Physiological Regulation of Thirst

Because thirst is the major factor controlling water intake, the physiological regulation of thirst is associated with the need to maintain a relatively stable volume of TBW. Although water is lost from the body continually, albeit usually in relatively small amounts, and hence the body is almost always developing a water deficit, water intake is intermittent. The amount of fluid usually ingested is in excess of that required to replace the losses incurred since the last water intake. The factors that initiate, maintain, and end the drinking response are various and are not fully understood. However, because the regulation of the volume and composition of the various water pools of the body play an essential role in controlling the perception of thirst, an understanding of the homeostatic mechanisms involved has given us the best insight we have into the complexities of the perception of thirst.

The total volume, distribution, and composition of body fluids must be regulated within narrow limits for normal cellular function to be maintained. Body water is passively distributed between the extracellular and intracellular pools according to osmotic, oncotic, and hydrostatic forces as shown in Figure 2. The sodium and chloride contents of the extracellular fluid constitute the two greatest osmo-tically active components of this fluid and are therefore important in maintaining its volume. Potassium, phosphate, and protein fulfill a similar role in regulating the intracellular fluid volume. The distribution of water between the intravascular and extravascular pools is dependent on the balance of hydrostatic and oncotic pressures across the capillaries and postcapillary venules.

Cellular fluid

Osmotic pressure

Cellular fluid

Osmotic pressure

Osmotic pressure

Oncotic-osmotic pressure

Interstitial fluid

Oncotic-osmotic pressure

Osmotic pressure

Plasma fluid

Hydrostatic pressure

Figure 2 Diagramatical representation of the forces that regulate the distribution of the body water pools. The volumes given are those determined in a single male subject with a lean body mass of 75.8 kg.

Variation in the water-to-solute ratio of a body fluid pool results in changes in the tonicity and hence effective osmolality of the fluid. Because the various body water pools are in dynamic equilibrium with each other (Figure 2) there is a tendency for adjustments to occur throughout the body as water moves from regions of low solute concentration to those of higher solute concentration. Changes in plasma osmolality are relatively easy to monitor; therefore, there is a tendency to equate changes in the circulation as the effector of fluid balance control. However, it is important to remember that any alteration in one body pool will affect the others and that receptors that initiate responses affecting water balance may reside at sites far removed from the circulation.

Loss of water from the body or an increase in the circulating solute concentration cause an increase in the osmolality of primarily the extracellular fluid; water then moves into the extracellular space from the cells producing a reduction in cell volume. Changes in plasma osmolality are therefore thought to be signaled to the effector mechanisms by changes in the cell volume of specific specialized cells, collectively termed osmoreceptors. Because the main solute determining the tonicity of the extracellular fluid is sodium, there has been debate about whether the receptor cells detect changes in osmolality or changes in sodium ion content. The evidence suggests that at least the majority of the receptors respond to osmolality rather than to sodium concentration. These osmoreceptors have a regulatory role not only in the perception of thirst but also in the maintenance of the circulating levels of hormones that regulate the excretion of water and solute by the kidneys (Figure 3). Because increases in the extracellular osmolality effectively decrease the volume of the cells in the body, this form of dehydration is termed cellular dehydration.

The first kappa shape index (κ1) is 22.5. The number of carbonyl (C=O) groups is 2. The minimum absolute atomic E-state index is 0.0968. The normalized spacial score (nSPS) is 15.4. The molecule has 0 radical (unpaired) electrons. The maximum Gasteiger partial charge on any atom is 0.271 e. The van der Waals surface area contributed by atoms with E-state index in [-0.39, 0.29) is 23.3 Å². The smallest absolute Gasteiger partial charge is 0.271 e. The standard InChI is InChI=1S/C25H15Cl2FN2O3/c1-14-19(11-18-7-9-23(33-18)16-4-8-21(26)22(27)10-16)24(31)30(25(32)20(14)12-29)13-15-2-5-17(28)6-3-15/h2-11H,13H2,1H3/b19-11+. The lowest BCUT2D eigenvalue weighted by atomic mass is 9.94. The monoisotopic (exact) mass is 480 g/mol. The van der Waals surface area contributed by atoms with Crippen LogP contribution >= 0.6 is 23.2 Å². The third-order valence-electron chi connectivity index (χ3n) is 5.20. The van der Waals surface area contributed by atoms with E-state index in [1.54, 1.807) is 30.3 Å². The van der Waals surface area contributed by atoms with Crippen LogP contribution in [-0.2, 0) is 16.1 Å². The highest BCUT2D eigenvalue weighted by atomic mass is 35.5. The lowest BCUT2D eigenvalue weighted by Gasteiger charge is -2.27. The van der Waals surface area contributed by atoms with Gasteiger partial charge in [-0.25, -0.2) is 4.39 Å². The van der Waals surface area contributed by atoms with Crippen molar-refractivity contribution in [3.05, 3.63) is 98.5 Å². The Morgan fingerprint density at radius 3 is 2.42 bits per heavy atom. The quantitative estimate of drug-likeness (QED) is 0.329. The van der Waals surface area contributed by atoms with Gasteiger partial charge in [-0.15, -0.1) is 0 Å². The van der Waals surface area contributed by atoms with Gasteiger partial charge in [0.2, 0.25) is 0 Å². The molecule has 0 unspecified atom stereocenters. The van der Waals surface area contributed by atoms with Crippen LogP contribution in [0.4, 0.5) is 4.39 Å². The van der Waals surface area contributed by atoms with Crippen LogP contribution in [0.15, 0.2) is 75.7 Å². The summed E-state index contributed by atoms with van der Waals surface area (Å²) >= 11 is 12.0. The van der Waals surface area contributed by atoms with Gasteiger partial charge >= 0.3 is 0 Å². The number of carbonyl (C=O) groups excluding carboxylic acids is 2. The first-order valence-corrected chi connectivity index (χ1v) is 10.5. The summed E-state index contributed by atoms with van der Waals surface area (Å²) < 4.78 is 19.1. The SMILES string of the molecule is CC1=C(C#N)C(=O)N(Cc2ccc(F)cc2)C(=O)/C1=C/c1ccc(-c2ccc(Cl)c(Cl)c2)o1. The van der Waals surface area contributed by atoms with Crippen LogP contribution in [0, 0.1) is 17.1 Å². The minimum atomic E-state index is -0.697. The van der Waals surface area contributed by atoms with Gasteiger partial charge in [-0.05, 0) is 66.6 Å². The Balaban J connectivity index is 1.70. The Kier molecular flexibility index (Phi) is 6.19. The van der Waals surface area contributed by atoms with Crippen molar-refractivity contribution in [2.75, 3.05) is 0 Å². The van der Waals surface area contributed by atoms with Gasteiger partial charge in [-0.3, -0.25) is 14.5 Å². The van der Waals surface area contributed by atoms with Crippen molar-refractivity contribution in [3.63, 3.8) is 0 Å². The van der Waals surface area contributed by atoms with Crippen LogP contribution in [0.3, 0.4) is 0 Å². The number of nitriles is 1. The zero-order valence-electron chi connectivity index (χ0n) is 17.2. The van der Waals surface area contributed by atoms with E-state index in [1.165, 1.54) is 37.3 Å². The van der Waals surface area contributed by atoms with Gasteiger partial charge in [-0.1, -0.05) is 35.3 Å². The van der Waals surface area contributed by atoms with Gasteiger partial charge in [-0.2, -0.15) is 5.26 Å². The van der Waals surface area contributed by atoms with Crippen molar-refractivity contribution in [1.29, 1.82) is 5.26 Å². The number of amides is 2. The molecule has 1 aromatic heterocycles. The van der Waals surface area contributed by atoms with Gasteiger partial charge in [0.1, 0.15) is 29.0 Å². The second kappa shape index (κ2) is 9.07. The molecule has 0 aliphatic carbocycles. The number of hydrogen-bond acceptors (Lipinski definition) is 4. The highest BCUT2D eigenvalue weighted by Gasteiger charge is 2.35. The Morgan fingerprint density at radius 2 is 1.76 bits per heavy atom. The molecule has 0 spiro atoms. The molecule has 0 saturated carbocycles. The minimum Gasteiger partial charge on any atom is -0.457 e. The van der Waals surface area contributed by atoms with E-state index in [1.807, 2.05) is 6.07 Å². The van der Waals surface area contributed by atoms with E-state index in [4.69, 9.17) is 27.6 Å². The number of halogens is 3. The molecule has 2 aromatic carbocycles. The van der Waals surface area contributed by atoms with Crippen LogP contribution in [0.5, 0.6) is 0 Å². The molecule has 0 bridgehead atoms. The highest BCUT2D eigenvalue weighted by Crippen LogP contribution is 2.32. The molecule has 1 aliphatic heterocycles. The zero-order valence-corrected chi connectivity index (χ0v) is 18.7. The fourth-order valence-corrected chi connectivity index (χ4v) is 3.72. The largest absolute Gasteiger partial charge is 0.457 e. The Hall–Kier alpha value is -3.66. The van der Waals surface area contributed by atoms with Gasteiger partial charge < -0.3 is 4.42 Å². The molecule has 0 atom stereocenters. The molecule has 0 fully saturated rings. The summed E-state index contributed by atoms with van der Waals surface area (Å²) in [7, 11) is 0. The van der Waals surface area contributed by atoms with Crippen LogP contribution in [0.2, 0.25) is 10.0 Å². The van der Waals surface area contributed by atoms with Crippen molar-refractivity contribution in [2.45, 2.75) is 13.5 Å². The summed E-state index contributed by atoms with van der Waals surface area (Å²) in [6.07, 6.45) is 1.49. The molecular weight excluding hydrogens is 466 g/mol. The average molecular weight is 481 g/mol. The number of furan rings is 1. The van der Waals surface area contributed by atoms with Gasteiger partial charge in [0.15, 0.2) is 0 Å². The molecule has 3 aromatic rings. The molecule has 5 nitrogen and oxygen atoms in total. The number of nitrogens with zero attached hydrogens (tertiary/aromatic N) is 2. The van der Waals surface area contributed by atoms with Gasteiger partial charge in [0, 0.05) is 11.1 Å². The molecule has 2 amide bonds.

Alteration in the volume of the extracellular fluid pool without changes in its osmolality also affects the fluid balance hormone concentrations and the sensation of thirst. Changes in the volume of blood in the circulation affect the blood and capillary pressures and atrial filling pressure. The effect on capillary pressure will tend to redistribute body water and help to adjust the circulating fluid volume, and the change in venous return to the heart will alter the cardiopulmonary and arterial stretch receptor (baroreceptor) activity. The level of afferent activity from these baroreceptors directly affects both the sensation of thirst and the secretion of some fluid balance hormones. Additionally, modifications to the arterial blood pressure can directly affect renal perfusion, which together with baroreceptor activity to the kidneys regulates the renin-angiotensin system (Figure 4). Although the effect on the kidneys can influence the perception of thirst, the main renal response is to regulate urine water and solute excretion. A decrease in the volume of the extracellular pool with no concomitant change in plasma osmolality is termed extracellular dehydration.

When humans are given access to fluids after the development of a water deficit, their drinking response usually follows a pattern of rapid ingestion of more than 50% of the total intake followed by intermittent consumption of relatively small volumes of drink over a longer period. Although initiation of the response to drink is due mainly to osmotic or blood volume (volemic) changes, there appear to be

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